JFS Perspectives

Monday, June 18, 2018

Thamer Abdullah: Making His Way in America

Witnessing a suicide bomber commit his final act of terror was the last straw for Thamer Abdullah. That his 12-year-old son also saw the horrific act made it that much worse. It was then that he decided to leave his native Iraq with his family and move to Syria in hopes of securing a better and safer life.

That was in 2006, before Syria became one of the most dangerous places in the world. Thamer brought his wife, sister, and three children to Syria to find refuge, but life there was no less violent. In 2010 he was taken hostage and tortured—a terrifying experience that still haunts him to this day. Thamer then applied for refugee status with the United Nations, a process that took four years. He and his family were finally approved for asylum in the United States and arrived in Denver in April 2014.

Thamer AbdullahAs part of his resettlement, Thamer was referred to Jewish Family Service’s Refugee Mental Health program to help him work through his traumatic past. His therapist recognized that Thamer had other needs beyond counseling and referred him to JFS’s Family Safety Net Services team to help him find employment and assist with food until he could once again support his family. Thamer met with JFS employment support case manager Heather Seiden, who went to work identifying his strengths, abilities, and interests. Heather immediately recognized Thamer’s friendly demeanor and kindheartedness. While he had a degree in mathematics and programming experience, he really wanted a job where he could help people. “He came to the right place,” says Heather. “Helping people is what JFS is all about.”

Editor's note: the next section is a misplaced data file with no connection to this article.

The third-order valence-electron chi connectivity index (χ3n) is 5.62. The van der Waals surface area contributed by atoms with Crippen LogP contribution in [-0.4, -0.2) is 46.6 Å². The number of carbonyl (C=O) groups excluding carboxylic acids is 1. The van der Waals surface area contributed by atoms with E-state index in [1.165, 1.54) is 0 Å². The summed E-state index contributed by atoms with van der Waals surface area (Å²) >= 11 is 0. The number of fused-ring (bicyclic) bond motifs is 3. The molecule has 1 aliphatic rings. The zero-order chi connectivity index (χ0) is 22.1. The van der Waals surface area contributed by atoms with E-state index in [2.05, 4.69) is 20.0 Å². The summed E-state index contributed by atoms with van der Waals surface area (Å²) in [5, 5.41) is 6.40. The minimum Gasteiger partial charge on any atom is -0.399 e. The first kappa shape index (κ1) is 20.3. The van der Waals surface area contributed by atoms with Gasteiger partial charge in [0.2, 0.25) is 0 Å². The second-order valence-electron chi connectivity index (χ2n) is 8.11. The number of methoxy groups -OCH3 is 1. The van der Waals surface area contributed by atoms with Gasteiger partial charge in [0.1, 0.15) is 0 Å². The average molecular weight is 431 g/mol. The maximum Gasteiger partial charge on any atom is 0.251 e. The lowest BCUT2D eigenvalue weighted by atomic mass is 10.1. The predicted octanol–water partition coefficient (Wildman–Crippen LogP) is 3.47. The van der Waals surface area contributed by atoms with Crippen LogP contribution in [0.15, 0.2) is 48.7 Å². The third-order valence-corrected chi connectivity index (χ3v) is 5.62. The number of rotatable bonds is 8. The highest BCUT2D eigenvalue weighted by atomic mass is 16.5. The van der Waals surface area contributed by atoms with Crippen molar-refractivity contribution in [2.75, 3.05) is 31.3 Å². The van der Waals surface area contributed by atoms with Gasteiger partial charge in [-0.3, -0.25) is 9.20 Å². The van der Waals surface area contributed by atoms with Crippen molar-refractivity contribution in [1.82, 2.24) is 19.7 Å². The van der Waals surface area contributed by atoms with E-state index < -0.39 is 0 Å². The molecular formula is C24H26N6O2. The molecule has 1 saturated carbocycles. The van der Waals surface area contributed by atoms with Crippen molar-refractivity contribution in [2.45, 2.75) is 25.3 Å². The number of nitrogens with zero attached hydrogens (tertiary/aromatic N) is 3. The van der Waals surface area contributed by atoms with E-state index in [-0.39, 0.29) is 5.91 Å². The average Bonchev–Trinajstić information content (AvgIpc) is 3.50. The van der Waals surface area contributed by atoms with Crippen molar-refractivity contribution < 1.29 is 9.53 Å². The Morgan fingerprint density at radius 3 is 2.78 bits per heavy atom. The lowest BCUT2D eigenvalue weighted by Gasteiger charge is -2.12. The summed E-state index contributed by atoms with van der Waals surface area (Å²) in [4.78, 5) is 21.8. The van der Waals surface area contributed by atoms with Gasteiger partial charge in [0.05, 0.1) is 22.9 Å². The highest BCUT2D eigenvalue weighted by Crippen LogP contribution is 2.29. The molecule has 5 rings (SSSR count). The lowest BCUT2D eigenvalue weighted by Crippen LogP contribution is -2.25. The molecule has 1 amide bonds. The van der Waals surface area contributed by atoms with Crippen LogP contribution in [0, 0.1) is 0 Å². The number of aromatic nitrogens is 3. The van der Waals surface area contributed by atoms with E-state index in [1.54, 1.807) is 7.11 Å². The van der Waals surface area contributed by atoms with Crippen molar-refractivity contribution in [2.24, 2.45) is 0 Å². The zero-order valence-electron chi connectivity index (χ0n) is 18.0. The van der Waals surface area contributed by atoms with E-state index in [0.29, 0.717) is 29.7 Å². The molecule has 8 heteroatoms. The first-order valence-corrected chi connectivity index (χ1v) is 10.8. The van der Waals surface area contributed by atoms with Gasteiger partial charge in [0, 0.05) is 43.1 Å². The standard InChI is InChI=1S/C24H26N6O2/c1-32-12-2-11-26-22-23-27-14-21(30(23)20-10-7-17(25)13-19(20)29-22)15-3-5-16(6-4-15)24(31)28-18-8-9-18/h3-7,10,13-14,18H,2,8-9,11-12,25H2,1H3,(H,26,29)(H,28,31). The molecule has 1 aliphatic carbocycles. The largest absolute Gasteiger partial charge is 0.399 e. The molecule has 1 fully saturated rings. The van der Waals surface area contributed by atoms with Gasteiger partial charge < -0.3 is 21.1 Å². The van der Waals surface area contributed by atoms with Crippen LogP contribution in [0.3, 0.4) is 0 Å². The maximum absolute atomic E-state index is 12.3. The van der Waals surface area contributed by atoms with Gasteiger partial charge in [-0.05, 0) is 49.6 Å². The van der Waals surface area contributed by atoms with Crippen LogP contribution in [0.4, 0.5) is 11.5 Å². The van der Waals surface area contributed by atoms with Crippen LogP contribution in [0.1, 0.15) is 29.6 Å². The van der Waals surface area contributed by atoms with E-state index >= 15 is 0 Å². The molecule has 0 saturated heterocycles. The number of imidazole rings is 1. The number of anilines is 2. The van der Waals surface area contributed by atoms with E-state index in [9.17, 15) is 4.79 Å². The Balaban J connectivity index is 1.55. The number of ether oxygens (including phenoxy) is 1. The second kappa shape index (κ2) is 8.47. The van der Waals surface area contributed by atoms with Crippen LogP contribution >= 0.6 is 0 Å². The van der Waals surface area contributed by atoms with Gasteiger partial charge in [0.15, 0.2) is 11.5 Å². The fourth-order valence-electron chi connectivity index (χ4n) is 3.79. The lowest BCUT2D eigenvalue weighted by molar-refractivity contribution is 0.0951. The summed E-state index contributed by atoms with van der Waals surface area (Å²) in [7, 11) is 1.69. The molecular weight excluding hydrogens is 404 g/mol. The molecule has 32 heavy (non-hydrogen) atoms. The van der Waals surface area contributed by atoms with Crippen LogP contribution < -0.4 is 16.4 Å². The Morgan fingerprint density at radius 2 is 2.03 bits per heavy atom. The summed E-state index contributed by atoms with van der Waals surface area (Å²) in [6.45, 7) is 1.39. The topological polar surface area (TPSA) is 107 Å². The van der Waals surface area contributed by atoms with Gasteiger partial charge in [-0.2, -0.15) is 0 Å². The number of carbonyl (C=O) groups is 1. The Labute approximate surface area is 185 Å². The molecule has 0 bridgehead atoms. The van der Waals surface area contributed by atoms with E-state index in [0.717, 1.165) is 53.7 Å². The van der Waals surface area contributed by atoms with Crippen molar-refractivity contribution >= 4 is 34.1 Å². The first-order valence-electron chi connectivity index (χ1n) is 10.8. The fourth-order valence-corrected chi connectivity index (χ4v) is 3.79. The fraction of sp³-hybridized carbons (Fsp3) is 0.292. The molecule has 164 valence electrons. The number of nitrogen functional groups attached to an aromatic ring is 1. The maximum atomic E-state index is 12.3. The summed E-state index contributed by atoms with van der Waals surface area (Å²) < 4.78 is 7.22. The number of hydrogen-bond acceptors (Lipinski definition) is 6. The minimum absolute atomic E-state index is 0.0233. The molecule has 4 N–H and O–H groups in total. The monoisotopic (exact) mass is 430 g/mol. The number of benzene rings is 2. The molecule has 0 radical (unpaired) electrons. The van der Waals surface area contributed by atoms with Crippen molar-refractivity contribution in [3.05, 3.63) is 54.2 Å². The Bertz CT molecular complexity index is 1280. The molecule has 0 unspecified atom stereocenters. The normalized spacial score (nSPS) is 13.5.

She knew that JFS was recruiting drivers for its Lunchbox Express summer lunch program. Thamer had recently worked as a driver at DIA and had an excellent track record. He loved the idea of interacting with children and meeting such an important community need. After an interview with the program coordinator, Thamer was hired. He has since become a popular driver with the program, beloved by the children, their families, and volunteers alike.

Lunchbox Express operates only during the summer, but Thamer needed year-round work. He did so well with Lunchbox Express that Heather again went to work to see what other opportunities JFS might have for him. The JFS Senior Solutions team was looking for an alternate driver for its Kosher Meals on Wheels program, delivering meals to homebound seniors every weekday. Thamer was an obvious choice and was given the job. “I enjoy my work and serving the people with food every day,” says Thamer. “I love Jewish Family Service!”

Thamer is happy in his new home and has adjusted well to life in America. He is very grateful for all the support he’s received from JFS and wants to give back to the agency that has supported him. A practicing Muslim, he has always felt welcome at JFS. “From the first day, all the people I met at Jewish Family Service were so kind, respectful, and caring,” he says. “They treat everyone like family.”

Imagine what Thamer’s life would be like without this valuable support from JFS. Despite cuts in funding to support refugees, JFS has seen a dramatic increase in the number of people who need these supports due to our current political climate. Ensure that JFS has the resources to continue to serve more people like Thamer so they too can experience the safety and security of life in the United States.

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META DESCRIPTION: See how Jewish Family Service of Colorado helped Thamer Abdullah work through his traumatic experiences as a refugee of Iraq and Syria.